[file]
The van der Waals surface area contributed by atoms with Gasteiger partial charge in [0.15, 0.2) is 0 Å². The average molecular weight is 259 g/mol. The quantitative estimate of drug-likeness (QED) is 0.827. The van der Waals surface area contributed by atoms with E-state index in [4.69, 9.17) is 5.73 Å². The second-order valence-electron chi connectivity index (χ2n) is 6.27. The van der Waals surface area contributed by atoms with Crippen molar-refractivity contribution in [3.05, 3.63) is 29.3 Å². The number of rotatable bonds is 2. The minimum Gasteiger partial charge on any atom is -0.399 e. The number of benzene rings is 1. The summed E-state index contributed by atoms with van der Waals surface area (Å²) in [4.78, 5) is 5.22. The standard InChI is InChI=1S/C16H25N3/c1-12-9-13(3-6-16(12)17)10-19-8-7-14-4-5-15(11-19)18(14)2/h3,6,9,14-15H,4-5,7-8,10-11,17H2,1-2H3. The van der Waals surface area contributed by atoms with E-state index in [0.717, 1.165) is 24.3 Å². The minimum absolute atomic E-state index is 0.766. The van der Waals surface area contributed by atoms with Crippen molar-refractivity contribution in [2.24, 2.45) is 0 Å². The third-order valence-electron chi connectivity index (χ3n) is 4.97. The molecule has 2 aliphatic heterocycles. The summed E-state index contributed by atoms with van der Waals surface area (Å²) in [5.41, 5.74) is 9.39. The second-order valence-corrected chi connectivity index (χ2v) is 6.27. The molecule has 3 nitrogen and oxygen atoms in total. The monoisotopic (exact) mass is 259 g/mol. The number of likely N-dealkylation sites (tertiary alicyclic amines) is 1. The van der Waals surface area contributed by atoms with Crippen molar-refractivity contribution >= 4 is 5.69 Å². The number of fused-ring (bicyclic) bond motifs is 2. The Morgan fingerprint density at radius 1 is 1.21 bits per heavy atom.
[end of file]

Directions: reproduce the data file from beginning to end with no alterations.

The van der Waals surface area contributed by atoms with Gasteiger partial charge in [0.15, 0.2) is 0 Å². The average molecular weight is 259 g/mol. The quantitative estimate of drug-likeness (QED) is 0.827. The van der Waals surface area contributed by atoms with E-state index in [4.69, 9.17) is 5.73 Å². The second-order valence-electron chi connectivity index (χ2n) is 6.27. The van der Waals surface area contributed by atoms with Crippen molar-refractivity contribution in [3.05, 3.63) is 29.3 Å². The number of rotatable bonds is 2. The minimum Gasteiger partial charge on any atom is -0.399 e. The number of benzene rings is 1. The summed E-state index contributed by atoms with van der Waals surface area (Å²) in [4.78, 5) is 5.22. The standard InChI is InChI=1S/C16H25N3/c1-12-9-13(3-6-16(12)17)10-19-8-7-14-4-5-15(11-19)18(14)2/h3,6,9,14-15H,4-5,7-8,10-11,17H2,1-2H3. The van der Waals surface area contributed by atoms with E-state index in [0.717, 1.165) is 24.3 Å². The minimum absolute atomic E-state index is 0.766. The van der Waals surface area contributed by atoms with Crippen molar-refractivity contribution in [2.24, 2.45) is 0 Å². The third-order valence-electron chi connectivity index (χ3n) is 4.97. The molecule has 2 aliphatic heterocycles. The summed E-state index contributed by atoms with van der Waals surface area (Å²) in [5.41, 5.74) is 9.39. The second-order valence-corrected chi connectivity index (χ2v) is 6.27. The molecule has 3 nitrogen and oxygen atoms in total. The monoisotopic (exact) mass is 259 g/mol. The number of likely N-dealkylation sites (tertiary alicyclic amines) is 1. The van der Waals surface area contributed by atoms with Crippen molar-refractivity contribution >= 4 is 5.69 Å². The number of fused-ring (bicyclic) bond motifs is 2. The Morgan fingerprint density at radius 1 is 1.21 bits per heavy atom.